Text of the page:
CFP: “SCIENCE INSPIRES ART: Biodiversity/Extinction”

INTERNATIONAL OPEN CALL! – “SCIENCE INSPIRES ART: Biodiversity/Extinction” the 17th international art-sci juried exhibition

INTERNATIONAL OPEN CALL!

“SCIENCE INSPIRES ART: Biodiversity/Extinction”
the 17th international art-sci juried exhibition
organized by Art & Science Collaborations, Inc.(ASCI)
October 10, 2015 – February 28, 2016
at the New York Hall of Science

Today we are learning the importance of the conservation of Earth’s biodiversity for more than its innate beauty, capacity to inspire art, and to lift our spirits. It is acknowledged by scientists and even governments around the world, as the key indicator of the health of our planet’s ecosystems. And, a rich biodiversity underpins ecosystem “services” (such as recycling of nutrients, purifying water, removing carbon dioxide and adding oxygen to our atmosphere, and sustaining habitat for animals and organisms like trees, and seeds that produce food), all essential for human sustainability on our beautiful planet.

This exhibition will demonstrate the wide diversity of visual tropes that today’s artists are employing to reflect upon the crisis of biodiversity loss and species extinction. We are seeking 2D images of original art executed in any media.

OUR DISINGUISHED CO-CURORS:
Elizabeth Corr, the Manager of Art Partnerships at the Natural Resources Defense Council (NRDC); and Dr. Paula J. Ehrlich, the President & CEO of the E.O. Wilson Biodiversity Foundation.

DETAILS:  http://www.asci.org/artikel1417.html
DEADLINE:  July 23, 2015

CFP: OFF THE LIP: Transdisciplinary Approaches to Cognitive Innovation

Proposals are invited for papers dealing with responses to the research challenge of cognitive innovation from the sciences and humanities. We are particularly interested in offering opportunities for reporting on recent and emerging work in all disciplines and will give special attention to speculative approaches that involve more than one discipline.

OFF THE LIP: Transdisciplinary Approaches to Cognitive Innovation
Workshop and Conference: Preliminary notice and call for participation
http://trans-techresearch.net/off-the-lip

(Deadline 14 February 2015)

7-11 September 2015
Workshops: 7-8 September,
Conference: 9-11September
University of Plymouth, Plymouth, UK

Short papers, posters and workshop proposals are invited for a conference to be held at the University of Plymouth, UK between 7-11 September 2015.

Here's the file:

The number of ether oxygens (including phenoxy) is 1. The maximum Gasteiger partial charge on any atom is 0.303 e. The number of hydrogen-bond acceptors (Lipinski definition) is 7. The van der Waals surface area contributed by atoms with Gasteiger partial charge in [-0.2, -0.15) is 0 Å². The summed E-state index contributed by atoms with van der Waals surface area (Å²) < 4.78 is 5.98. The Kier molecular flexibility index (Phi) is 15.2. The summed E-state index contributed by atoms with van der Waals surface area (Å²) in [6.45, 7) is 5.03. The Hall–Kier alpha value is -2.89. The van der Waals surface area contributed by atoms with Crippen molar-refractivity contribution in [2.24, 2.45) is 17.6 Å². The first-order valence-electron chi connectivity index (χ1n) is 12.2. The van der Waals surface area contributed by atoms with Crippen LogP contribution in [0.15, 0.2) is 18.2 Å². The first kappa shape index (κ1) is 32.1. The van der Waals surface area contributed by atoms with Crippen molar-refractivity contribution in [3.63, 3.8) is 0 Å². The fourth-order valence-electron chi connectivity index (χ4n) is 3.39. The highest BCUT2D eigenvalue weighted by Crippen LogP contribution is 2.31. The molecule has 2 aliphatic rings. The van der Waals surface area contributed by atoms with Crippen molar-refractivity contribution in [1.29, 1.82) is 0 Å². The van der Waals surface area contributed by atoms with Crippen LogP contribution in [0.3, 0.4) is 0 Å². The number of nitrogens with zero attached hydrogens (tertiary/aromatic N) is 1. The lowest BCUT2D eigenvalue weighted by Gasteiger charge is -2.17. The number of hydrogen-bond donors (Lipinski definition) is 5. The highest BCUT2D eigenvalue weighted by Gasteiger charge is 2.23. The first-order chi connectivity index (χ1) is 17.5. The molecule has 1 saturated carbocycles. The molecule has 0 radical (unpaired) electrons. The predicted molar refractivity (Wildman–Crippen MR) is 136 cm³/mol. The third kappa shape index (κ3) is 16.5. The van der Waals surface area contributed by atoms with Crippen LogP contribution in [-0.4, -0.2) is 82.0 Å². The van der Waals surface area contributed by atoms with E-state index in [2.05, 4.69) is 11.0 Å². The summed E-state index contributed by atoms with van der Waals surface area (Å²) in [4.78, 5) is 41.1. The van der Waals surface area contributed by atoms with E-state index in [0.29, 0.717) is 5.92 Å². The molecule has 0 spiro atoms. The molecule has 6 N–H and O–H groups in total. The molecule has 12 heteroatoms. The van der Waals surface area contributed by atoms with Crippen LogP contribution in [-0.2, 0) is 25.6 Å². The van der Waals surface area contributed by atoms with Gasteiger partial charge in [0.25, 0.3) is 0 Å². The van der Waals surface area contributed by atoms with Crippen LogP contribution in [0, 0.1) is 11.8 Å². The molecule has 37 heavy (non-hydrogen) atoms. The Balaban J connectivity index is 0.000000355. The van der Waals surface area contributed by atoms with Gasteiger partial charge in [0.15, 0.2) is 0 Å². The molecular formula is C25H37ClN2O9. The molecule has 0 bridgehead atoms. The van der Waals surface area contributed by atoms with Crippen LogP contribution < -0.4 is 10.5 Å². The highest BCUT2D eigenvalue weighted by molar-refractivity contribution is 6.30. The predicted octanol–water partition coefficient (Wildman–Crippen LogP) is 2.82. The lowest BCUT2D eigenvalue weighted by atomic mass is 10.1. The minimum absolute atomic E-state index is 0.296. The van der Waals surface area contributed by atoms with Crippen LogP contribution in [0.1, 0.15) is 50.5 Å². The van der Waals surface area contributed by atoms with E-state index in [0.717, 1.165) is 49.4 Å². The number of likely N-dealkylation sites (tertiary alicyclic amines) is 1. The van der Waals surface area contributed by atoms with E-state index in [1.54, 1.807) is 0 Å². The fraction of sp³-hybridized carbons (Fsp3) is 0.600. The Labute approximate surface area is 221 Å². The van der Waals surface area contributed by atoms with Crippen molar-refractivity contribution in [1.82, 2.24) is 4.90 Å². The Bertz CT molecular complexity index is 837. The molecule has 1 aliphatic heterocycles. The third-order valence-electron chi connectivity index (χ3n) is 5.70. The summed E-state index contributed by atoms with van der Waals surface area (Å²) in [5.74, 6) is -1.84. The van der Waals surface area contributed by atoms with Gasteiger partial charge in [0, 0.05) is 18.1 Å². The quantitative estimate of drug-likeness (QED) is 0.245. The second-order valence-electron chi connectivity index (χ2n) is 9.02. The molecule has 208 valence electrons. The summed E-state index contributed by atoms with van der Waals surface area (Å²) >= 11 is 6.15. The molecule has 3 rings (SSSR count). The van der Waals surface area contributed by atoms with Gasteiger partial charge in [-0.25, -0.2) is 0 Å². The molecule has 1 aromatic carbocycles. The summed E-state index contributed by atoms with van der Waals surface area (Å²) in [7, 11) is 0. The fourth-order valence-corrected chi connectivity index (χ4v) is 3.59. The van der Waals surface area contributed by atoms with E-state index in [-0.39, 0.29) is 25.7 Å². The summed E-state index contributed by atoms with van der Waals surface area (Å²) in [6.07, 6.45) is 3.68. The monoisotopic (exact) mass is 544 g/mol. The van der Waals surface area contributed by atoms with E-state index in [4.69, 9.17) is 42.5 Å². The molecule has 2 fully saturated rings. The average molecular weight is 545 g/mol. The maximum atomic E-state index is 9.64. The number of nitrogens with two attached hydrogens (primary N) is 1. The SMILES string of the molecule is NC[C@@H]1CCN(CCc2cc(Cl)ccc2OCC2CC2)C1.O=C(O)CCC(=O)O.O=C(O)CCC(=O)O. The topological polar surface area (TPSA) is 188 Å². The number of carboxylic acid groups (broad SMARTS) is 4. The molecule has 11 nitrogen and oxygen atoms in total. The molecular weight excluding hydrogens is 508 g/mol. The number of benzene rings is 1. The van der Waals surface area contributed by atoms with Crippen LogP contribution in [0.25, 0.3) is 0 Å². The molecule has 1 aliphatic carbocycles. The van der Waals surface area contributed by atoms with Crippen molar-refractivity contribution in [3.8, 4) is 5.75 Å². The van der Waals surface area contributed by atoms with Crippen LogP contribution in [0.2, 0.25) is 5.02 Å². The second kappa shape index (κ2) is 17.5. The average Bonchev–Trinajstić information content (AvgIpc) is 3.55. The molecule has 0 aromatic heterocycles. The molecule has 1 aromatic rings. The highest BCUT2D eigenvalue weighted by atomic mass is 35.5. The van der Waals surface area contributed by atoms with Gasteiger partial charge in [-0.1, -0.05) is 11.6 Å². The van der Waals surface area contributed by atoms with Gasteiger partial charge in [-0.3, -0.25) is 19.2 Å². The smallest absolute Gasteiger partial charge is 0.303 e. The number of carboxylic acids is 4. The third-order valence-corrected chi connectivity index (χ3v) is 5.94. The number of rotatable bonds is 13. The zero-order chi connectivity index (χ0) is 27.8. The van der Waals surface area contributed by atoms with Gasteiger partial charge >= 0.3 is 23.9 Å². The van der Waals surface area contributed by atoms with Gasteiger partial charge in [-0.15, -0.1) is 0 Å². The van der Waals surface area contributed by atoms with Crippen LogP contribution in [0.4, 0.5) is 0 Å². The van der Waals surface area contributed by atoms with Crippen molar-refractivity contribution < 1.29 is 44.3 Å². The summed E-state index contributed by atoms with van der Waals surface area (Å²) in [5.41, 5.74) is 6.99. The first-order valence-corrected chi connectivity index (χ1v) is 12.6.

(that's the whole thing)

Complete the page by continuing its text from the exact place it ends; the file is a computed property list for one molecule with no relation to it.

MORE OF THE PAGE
About the Conference

The promise of cognitive innovation as a collaborative project in the sciences, arts and humanities is that we can approach creativity as a bootstrapping cognitive process in which the energies that shape the poem are necessarily indistinguishable from those that shape the poet. For the purposes of this conference the exploration of the idea of cognitive innovation concerns an understanding of creativity that is not exclusively concerned with conscious human thought and action but also as intrinsic to our cognitive development. As a consequence, we see the possibility for cognitive innovation to provide a theoretical and practical platform from which to address disciplinary differences in ways that offer new topics and concerns for research in the sciences and the humanities.

Papers should consider cognitive aspects of creativity, including but are not confined to:

– Poetics, language and cognition
– The dynamics and performativity of imagination
– Affect and named emotions
– Affective artefacts (artefacts as scaffolding device for mind)
– Creativity as a ‘self corrective process’
– Cognition as creativity
– Memory, metaphor, and media literacy
– Archives, identity and emotionality
– Art, mental health and consciousness
– Networking and Network Studies
– Creativity and mental imagery
– Creativity and innovation in development
– Social creativity
– Neuroscience of creativity
– Creativity as an iterative process
– Simulating and modelling creativity

Confirmed Plenary Speakers:

Amy Ione,
Director of the Diatrope Institute, Berkeley, California, USA

Roger Malina,
Distinguished Professor of Arts and Technology, Professor of Physics, University of Texas at Dallas, USA

Sundar Sarukkai,
Professor and Director of the Manipal Centre for Philosophy and Humanities, Manipal, India

Workshops
The workshops will engage participants in the contributions made by past and current research in the Humanities in the understanding of cognition as a creative interaction with daily life. We are especially interested in case-studies and examples that will suggest how to build bridges between current trends in the cognitive sciences and established bodies of knowledge.
We are inviting proposals for workshops of 90-120 minutes comprising small panels, structured discussions and practical explorations. Small grants are available to support workshop logistics.

Conference papers